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  • Author or Editor: Pierre Brugières x
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Carine Karachi, Caroline Le Guérinel, Pierre Brugières, Eliane Melon and Philippe Decq

✓ Idiopathic stenosis of the foramina of Magendie and Luschka is a rare cause of obstructive hydrocephalus involving the four ventricles. Like other causes of noncommunicating hydrocephalus, it can be treated with endoscopic third ventriculostomy (ETV).

Three patients who were 21, 53, and 68 years of age presented with either headaches (isolated or associated with raised intracranial pressure) or vertigo, or a combination of gait disorders, sphincter disorders, and disorders of higher functions. In each case, magnetic resonance (MR) imaging demonstrated hydrocephalus involving the four ventricles (mean transverse diameter of third ventricle 14.15 mm; mean sagittal diameter of fourth ventricle 23.13 mm; and mean ventricular volume 123.92 ml) with no signs of a Chiari Type I malformation (normal posterior fossa dimensions, no herniation of cerebellar tonsils). The diagnosis of obstruction was confirmed using ventriculography (in two patients) and/or MR flow images (in two patients). All patients presented with marked dilation of the foramen of Luschka that herniated into the cisterna pontis. All patients were treated using ETV.

No complications were observed. All three patients became asymptomatic during the weeks following the surgical procedure and remained stable at a mean follow-up interval of 36 months. Postoperative MR images demonstrated regression of the hydrocephalus (mean transverse diameter of third ventricle 7.01 mm; mean sagittal diameter of fourth ventricle 16.6 mm; and mean ventricular volume 79.95 ml), resolution of dilation of the foramen of Luschka, and good patency of the ventriculostomy (flow sequences).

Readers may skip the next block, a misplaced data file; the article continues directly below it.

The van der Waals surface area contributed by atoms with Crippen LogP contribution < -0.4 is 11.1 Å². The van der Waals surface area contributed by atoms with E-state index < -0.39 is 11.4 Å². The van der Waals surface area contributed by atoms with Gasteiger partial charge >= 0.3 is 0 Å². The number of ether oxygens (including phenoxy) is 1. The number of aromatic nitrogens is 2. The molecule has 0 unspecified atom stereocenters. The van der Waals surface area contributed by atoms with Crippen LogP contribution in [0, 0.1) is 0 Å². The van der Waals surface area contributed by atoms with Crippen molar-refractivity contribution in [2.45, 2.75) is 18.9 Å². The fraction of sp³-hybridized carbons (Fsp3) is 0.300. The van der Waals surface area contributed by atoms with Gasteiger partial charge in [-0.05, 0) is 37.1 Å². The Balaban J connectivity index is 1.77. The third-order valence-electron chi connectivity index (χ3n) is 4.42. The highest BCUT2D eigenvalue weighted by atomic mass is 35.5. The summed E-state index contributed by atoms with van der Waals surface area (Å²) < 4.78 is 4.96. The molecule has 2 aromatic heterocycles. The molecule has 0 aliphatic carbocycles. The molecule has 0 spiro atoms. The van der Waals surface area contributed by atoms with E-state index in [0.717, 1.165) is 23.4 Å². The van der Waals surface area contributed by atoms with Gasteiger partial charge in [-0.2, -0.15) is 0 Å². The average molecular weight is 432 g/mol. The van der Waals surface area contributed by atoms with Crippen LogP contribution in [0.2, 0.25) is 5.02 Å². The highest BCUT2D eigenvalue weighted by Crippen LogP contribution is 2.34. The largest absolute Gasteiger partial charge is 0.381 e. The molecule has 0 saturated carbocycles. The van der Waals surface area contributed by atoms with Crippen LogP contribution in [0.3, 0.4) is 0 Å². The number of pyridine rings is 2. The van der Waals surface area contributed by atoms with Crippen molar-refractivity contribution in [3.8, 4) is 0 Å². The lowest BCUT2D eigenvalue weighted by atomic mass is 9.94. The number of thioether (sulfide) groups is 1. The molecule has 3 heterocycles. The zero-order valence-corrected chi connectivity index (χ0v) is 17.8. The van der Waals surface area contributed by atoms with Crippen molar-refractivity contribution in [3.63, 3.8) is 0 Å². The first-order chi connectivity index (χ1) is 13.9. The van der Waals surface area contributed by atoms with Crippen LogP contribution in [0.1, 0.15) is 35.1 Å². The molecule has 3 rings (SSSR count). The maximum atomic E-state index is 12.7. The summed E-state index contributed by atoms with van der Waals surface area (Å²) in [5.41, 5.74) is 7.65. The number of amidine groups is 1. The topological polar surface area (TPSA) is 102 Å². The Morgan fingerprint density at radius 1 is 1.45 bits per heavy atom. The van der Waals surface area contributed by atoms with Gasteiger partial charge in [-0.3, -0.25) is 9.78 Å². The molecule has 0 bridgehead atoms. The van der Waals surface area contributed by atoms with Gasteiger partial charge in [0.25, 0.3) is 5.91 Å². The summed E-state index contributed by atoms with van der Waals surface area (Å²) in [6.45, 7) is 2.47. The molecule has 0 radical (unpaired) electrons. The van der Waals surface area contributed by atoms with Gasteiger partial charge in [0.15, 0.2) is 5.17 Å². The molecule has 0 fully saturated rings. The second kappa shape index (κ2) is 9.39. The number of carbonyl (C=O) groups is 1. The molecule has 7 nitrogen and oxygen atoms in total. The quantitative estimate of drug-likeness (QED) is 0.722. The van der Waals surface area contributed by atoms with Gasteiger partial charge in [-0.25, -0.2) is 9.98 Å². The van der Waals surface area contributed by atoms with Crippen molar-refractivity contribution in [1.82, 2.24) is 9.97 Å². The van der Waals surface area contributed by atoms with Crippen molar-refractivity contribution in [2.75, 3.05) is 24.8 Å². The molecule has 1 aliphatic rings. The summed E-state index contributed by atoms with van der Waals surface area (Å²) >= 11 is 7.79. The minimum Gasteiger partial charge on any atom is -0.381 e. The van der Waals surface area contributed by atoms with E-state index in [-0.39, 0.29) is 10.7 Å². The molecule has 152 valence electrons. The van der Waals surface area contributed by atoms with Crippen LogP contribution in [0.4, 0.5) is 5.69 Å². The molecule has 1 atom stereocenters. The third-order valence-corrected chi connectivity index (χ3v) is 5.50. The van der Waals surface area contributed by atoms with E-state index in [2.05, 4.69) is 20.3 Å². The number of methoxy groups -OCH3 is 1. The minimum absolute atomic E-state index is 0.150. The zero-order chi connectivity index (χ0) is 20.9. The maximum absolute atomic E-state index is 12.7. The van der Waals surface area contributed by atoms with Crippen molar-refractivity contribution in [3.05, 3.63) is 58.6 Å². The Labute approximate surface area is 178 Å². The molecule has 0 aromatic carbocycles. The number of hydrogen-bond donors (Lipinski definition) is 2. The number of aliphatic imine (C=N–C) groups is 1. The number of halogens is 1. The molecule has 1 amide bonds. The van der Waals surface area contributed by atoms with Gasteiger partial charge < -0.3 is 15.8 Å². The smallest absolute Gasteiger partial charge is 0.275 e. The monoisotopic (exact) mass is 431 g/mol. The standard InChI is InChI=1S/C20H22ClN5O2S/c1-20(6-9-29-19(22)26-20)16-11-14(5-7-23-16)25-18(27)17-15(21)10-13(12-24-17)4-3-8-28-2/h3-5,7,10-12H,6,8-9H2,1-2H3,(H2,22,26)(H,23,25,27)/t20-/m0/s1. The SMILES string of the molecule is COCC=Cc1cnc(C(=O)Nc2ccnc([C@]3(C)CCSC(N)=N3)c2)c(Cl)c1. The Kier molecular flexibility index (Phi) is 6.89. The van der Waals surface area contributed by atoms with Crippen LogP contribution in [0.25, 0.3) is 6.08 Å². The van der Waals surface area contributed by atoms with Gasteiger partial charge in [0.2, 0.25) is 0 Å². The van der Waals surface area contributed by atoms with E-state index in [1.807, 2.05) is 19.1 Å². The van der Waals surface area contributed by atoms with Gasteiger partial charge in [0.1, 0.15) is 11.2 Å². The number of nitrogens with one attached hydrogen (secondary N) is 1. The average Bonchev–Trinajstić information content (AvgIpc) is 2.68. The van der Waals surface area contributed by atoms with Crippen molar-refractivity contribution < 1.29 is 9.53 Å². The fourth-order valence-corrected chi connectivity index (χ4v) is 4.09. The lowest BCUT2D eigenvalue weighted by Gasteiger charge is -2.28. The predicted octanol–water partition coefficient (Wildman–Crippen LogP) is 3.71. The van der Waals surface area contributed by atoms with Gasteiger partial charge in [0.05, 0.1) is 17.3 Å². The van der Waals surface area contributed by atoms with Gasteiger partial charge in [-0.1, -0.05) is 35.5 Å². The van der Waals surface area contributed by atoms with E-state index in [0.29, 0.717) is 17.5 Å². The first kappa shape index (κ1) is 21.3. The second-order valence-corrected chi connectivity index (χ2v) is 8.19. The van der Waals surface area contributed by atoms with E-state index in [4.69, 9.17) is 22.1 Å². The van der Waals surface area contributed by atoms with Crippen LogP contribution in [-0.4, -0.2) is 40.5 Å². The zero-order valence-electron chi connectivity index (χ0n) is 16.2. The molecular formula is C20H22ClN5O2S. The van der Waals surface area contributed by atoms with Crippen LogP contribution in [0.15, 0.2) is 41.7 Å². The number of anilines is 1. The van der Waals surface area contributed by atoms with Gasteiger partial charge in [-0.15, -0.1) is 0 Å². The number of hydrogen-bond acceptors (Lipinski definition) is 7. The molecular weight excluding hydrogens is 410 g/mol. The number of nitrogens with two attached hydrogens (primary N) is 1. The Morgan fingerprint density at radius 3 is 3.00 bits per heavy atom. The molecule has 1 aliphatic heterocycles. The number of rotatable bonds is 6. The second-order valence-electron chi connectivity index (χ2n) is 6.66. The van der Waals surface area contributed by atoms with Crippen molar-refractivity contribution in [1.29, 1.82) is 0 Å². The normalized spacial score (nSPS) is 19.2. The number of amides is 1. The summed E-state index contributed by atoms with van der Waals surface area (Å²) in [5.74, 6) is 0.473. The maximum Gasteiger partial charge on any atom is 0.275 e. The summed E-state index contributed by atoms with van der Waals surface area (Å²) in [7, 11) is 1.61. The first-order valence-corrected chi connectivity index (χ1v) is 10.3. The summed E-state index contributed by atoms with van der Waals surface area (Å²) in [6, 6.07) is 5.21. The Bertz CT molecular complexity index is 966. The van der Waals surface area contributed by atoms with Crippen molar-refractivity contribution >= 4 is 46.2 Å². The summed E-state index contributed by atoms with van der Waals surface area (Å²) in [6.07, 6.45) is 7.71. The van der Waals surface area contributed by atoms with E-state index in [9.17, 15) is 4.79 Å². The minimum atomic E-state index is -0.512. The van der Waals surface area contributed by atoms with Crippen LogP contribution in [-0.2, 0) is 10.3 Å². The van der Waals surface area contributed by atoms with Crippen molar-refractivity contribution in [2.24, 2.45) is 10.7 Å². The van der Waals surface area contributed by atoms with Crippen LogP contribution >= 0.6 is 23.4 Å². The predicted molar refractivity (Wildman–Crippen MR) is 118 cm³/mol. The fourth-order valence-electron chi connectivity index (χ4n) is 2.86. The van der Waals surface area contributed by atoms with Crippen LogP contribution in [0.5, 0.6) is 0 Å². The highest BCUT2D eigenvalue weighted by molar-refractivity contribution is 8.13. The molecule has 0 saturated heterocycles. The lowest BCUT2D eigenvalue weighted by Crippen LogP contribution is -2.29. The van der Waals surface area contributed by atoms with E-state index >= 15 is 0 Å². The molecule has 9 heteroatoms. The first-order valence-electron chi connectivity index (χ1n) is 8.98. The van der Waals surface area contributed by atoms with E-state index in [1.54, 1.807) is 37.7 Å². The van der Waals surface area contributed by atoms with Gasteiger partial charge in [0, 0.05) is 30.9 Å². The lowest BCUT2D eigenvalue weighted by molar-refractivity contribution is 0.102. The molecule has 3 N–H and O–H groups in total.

These results confirm the existence of hydrocephalus caused by idiopathic fourth ventricle outflow obstruction without an associated Chiari Type I malformation, and the efficacy of ETV for this rare indication.

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Frederic Ricolfi, Philippe Decq, Pierre Brugieres, Jerry Blustajn, Eliane Melon and Andre Gaston

✓ A case involving the absence of the midthird portion of the basilar artery (BA) associated with a ruptured fusiform aneurysm of the superior third of the basilar artery discovered after a subarachnoid hemorrhage is reported. Surgical clipping was precluded by the anatomical conditions. The aneurysm was treated by occlusion (surgical clipping and balloon occlusion) of both posterior communicating arteries to decrease the hemodynamic stress on the aneurysm wall. The pericerebellar arterial network was allowed to supply the distal BA and its collateral vessels indirectly. This treatment proved to be efficient; angiography and magnetic resonance imaging demonstrated shrinkage of the aneurysm cavity. The absence of the midthird of the BA is usually associated with a persisting trigeminal artery (nonexistent in this case) or disclosed in cases of acute BA occlusion in dramatic clinical conditions. A similar anatomical feature has been described only once before. There may be a segmental maldevelopment of the longitudinal neural arteries during embryogenesis or a defect in fusion of these paired structures during the development of the BA itself.